William Carlos Williams: The medical stories of a poet | The stone ax


It is increasingly common to search the Internet for the diagnosis for our symptoms, thereby ignoring the scientific opinion of doctors. Forums, images and academic articles come to supplement the visit to the doctor, and they only confuse us even more about our clinical picture. Then there is self-medication; the mistake of getting the drugs that we think are the right ones for our case on the Internet.

There is a component of urgency in all of this. Above all we do it to calm our spirits with urgency in the face of a disease that we believe is ours. But it is also worth adding another more intimate aspect, and that is related to shame, that is, with that feeling of discomfort that often occurs in the presence of the doctor. For the latter there are so many secret diseases; people who hide their disease to avoid the blush of showing it to strangers or worse, who hide it for fear that their disease will be discovered.

There is a story by William Carlos Williams that shows us the latter. And he does so with the conciseness and forcefulness of those who know what they are talking about, in this case those who know what they are writing. Because William Carlos Williams, in addition to working as a poet and storyteller, worked as a doctor specializing in pediatrics. The story that concerns us here is titled The use of force, is translated by Mariano Antolín Rato, and tells us about the episode that Carlos Williams himself suffered when he had to face an emergency.

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It was a girl with high enough fever to worry. The house was poor and they had the girl in the kitchen, where it was warmer. “Sometimes it’s very humid here,” the mother tells the doctor. The girl had lost the expression on her face, which was flushed with fever, and was “breathing heavily.” He had been like this for three days, according to the father.

When the doctor goes to examine the girl’s throat, she refuses to open her mouth. The doctor patiently insists, speaking to the girl with affection, and that is when the mother tells the girl something that, according to Carlos Willians, could have been avoided, because the worst thing in these cases is to say “that the doctor is not going to harm”. Here the story reaches its climax, as the parents, faced with the blush caused by their daughter’s attitude, force her violently to open her mouth. But not even with those.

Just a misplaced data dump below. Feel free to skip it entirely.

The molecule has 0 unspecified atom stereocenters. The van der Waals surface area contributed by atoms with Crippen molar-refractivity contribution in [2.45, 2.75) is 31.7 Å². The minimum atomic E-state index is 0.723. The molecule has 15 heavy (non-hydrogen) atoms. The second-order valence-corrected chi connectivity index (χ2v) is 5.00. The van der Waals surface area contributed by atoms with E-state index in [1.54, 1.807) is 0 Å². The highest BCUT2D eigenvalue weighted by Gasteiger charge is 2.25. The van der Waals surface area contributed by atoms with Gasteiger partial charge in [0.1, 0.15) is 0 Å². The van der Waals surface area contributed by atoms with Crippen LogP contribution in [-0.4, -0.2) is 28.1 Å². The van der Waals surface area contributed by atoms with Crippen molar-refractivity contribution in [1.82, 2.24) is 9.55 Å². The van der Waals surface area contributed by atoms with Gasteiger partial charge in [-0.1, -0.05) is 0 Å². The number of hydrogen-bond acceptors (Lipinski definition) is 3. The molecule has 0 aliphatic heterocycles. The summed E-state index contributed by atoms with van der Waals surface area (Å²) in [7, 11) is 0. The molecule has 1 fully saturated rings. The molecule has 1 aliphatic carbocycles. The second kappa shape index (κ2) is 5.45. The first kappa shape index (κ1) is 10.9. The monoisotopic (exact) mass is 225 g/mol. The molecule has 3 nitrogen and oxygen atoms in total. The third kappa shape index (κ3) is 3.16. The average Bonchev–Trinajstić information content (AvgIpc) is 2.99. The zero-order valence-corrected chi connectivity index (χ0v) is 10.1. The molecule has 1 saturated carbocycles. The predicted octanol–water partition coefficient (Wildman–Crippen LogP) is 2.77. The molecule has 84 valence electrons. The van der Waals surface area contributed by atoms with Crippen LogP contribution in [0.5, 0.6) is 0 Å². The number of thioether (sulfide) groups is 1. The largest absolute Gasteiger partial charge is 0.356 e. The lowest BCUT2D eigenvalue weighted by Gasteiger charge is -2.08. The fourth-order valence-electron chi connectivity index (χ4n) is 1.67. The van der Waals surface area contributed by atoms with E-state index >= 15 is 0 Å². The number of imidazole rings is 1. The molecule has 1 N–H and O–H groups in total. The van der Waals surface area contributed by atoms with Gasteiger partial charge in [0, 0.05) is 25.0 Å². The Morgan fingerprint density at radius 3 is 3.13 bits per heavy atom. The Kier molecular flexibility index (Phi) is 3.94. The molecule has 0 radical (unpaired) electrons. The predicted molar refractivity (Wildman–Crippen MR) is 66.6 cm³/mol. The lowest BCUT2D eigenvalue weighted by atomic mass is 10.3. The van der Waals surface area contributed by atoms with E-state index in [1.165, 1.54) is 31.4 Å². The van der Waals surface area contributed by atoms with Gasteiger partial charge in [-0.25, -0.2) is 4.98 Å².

After a few more adventures in which the girl fiercely defends herself, kicking and ripping off the doctor’s glasses, the doctor manages to reach the cavity of the mouth with the wooden spatula. But the girl squeezes it between the molars, “reducing it to splinters” before the doctor could remove it.

In the end, with great effort, and with the help of a spoon, the doctor reached for the girl’s throat until she gagged. It was when the doctor could see the evil: “The two tonsils covered with membranes.” According to Carlos Williams, the girl had fought to prevent him from knowing her secret, hiding her illness for fear that her illness would be discovered.

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A clinical case that goes beyond a phobia of the doctor. We could say that Carlos Williams illustrates us with an example of greed in the face of illness, since the girl knows that her illness is located in her throat, and that if she opens her mouth, her secret will be revealed. For these things, psychiatry is so necessary in current times, times in which people consult Google like someone consulting an oracle looking for luck.

Note: In case anyone wants to get closer to the stories of William Carlos Williams, it should be noted that Alianza Editorial published them in its day with a translation by Mariano Antolín Rato, and that recently the publishing house Fulgencio Pimentel released a volume translated by Eduardo Halfon and with the title The stories of doctors.

The stone ax is a section where Montero Glez, with the will of prose, exercises his particular siege to scientific reality to show that science and art are complementary forms of knowledge

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George Holan

George Holan is chief editor at Plainsmen Post and has articles published in many notable publications in the last decade.

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